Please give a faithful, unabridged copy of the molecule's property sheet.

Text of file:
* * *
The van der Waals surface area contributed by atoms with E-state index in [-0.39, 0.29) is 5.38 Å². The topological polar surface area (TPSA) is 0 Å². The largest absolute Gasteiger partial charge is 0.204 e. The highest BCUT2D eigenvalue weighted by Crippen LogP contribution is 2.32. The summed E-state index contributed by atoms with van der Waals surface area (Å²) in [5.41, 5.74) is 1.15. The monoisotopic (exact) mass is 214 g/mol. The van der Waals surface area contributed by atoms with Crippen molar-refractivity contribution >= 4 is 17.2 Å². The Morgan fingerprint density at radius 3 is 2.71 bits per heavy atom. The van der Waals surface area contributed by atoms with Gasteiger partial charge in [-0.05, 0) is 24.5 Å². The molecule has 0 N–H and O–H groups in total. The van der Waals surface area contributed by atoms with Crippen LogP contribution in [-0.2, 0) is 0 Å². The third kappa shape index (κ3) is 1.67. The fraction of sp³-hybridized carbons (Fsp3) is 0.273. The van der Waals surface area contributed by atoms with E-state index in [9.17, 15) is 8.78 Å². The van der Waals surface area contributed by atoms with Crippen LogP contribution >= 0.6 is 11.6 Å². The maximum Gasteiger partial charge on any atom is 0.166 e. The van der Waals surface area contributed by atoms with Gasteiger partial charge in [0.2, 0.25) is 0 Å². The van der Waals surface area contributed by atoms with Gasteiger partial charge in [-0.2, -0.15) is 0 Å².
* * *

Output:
The van der Waals surface area contributed by atoms with E-state index in [-0.39, 0.29) is 5.38 Å². The topological polar surface area (TPSA) is 0 Å². The largest absolute Gasteiger partial charge is 0.204 e. The highest BCUT2D eigenvalue weighted by Crippen LogP contribution is 2.32. The summed E-state index contributed by atoms with van der Waals surface area (Å²) in [5.41, 5.74) is 1.15. The monoisotopic (exact) mass is 214 g/mol. The van der Waals surface area contributed by atoms with Crippen molar-refractivity contribution >= 4 is 17.2 Å². The Morgan fingerprint density at radius 3 is 2.71 bits per heavy atom. The van der Waals surface area contributed by atoms with Gasteiger partial charge in [-0.05, 0) is 24.5 Å². The molecule has 0 N–H and O–H groups in total. The van der Waals surface area contributed by atoms with Crippen LogP contribution in [-0.2, 0) is 0 Å². The third kappa shape index (κ3) is 1.67. The fraction of sp³-hybridized carbons (Fsp3) is 0.273. The van der Waals surface area contributed by atoms with E-state index in [9.17, 15) is 8.78 Å². The van der Waals surface area contributed by atoms with Crippen LogP contribution >= 0.6 is 11.6 Å². The maximum Gasteiger partial charge on any atom is 0.166 e. The van der Waals surface area contributed by atoms with Gasteiger partial charge in [0.2, 0.25) is 0 Å². The van der Waals surface area contributed by atoms with Gasteiger partial charge in [-0.2, -0.15) is 0 Å².